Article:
Before the madness, locals enjoyed a pre-Art Fairs revel at Monday night's Townie Street Party
Credit townies for knowing — and throwing — a good party.
Although impossible to determine exactly how many people were there (an estimated 10,000 people were expected), suffice it to say that Ingalls Mall was packed, from Rackham Auditorium on one end to the Natural Sciences Building on the other. The steps of Hill Auditorium proved a popular place for dining and people-watching, while many folks brought blankets and spread them out on the lawn.
The event was presented by the folks at the Ann Arbor Street Art Fair, one of four fairs that comprise the ginormous entity known as the Ann Arbor Art Fairs.
A kids’ art fair seemed bigger than it was last year (more than 70 young people in all), in keeping with the event’s growing popularity. The kids’ section encourages young artists (ages 6-14) to make art and look toward careers in art.
Jennifer Lynn, who described herself as “a townie, born and raised,” said she loves the Townie Street Party, now in its sixth year.
“I know everybody here. Everybody,” she said, calling greetings to a seemingly endless stream of friends strolling by. “The kids had Top of the Park last month. Now it’s time for the adults to get a party.”
The weather was perfect, with a light overcast keeping the sun off the crowd. Rain was in the forecast but no one seemed worried. And everywhere you looked, there were townies.
There was Tim Seaver, owner of Tio’s restaurant, dishing out Mexican delights. WEMU’s Linda Yohn was on stage introducing the musical acts, such as Ypsilanti’s Danny Kline. Domino’s (“the original pizza townie since 1960,” proclaimed a sign) was among the food vendors, which also included Ahmo’s, Stucchi’s, Damon’s and Ray’s Red Hots. One of the entertainers attempted a Townie Street Party rap, with limited success. Still, it was fun to listen to him try.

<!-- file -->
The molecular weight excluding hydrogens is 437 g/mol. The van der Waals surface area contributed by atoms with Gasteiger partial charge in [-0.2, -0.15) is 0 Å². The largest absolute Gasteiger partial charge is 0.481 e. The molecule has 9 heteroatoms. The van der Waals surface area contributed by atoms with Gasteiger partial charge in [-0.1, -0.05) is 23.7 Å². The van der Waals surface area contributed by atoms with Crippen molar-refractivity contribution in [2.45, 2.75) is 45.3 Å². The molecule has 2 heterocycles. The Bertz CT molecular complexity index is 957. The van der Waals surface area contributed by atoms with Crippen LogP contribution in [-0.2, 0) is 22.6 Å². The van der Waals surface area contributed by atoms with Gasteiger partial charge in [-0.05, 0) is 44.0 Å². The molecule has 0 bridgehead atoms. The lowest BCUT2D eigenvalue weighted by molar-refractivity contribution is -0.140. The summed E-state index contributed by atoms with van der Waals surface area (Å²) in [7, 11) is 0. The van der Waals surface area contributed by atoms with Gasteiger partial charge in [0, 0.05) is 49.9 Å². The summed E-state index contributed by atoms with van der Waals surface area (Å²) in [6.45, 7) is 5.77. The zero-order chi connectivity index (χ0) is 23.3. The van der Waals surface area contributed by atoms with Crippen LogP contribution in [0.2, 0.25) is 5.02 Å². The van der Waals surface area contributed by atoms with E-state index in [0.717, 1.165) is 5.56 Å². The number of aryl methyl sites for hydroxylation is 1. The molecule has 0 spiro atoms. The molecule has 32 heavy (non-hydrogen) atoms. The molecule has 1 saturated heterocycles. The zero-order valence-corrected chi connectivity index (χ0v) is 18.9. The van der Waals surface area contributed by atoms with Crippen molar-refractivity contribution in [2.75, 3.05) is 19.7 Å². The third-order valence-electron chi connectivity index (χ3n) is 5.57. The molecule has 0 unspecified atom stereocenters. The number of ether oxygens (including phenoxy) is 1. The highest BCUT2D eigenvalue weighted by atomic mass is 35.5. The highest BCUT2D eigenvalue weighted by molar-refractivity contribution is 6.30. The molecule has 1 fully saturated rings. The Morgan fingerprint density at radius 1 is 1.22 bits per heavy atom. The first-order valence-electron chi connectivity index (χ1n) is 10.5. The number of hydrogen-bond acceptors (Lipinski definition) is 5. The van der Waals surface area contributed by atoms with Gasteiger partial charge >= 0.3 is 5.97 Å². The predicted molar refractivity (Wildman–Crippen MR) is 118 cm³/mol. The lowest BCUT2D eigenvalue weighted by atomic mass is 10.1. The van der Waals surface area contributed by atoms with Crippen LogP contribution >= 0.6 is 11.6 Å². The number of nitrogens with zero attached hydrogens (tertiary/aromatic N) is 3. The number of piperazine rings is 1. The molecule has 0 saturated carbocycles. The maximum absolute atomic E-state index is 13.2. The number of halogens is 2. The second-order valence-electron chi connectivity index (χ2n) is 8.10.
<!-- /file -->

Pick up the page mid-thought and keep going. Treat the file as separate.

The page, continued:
“It’s nice to see all the people smiling on a summer night,” observed Ray DeYoung, spread out under a tree for a picnic with his wife Noreen, his son Josh and Josh’s fiancÃ©e, Nicole Premo.
“I love the kids’ art fair this is just such a good community event. It makes the Art Fairs tolerable,” Premo said.
The line was long for the Townie Pub.
“I could go get a six-pack and we could drink it before we got up there,” one waiting customer grumped good-naturedly.
Representatives were on hand from a number of different local organizations, ranging from the Ann Arbor Convention and Visitors Bureau to the Ann Arbor Skatepark, the Ann Arbor Film Festival and the Ann Arbor Art Center, all more than happy to talk about their group’s activities.
Adults were also able to try on silk screening for size, make tile art and participate in a community art project built around the ecology of the Huron River, while kids got their faces painted and learned how to make a Japanese Carp Kite from recycled materials.
Besides being a fun revel for locals, the event also served to raise funds for the Ann Arbor Street Art Fair.
Kevin Keeton — surprise, another townie — was on hand to support the Art Center, where he is an intern. He said the Townie Party is a good way to get locals involved in the Art Fairs. “I feel a lot of the townspeople avoid the Art Fairs,” he observed. “This is a good way to get people to stay around.”
Beatrix Dergis, age 9, was selling her watercolor-esque photographs at the kids’ fair ($20 framed, $16 unframed, tax included) and estimated she had sold 11 prints by 7:30 p.m. “She had a bunch of ideas, she started drawing as soon as she could hold a pencil,” her father, Mike Dergis said. “It was juried, but everybody got in, which is nice,” he added.
Meant as a prelude to the Art Fairs — or maybe as a distraction from the madness about to descend on town over the next few days — the main event wasn’t far from anyone’s minds.
Carol Keeton (yes, Kevin’s mom), a veteran of the Art Fairs, said she takes it in stride.
“It’s a given. Everybody complains about it, but we come down every year to see what’s new,” she admitted.
And although she loves the Art Fairs, Lynn had one wish.
“I think we should give free Art Fairs parking if you were born and raised here and can prove it with a birth certificate,” she suggested.
Hmmm. Sounds good. Are you listening, Art Fairs organizers?
Roger LeLievre is a free-lance writer who covers entertainment for AnnArbor.com.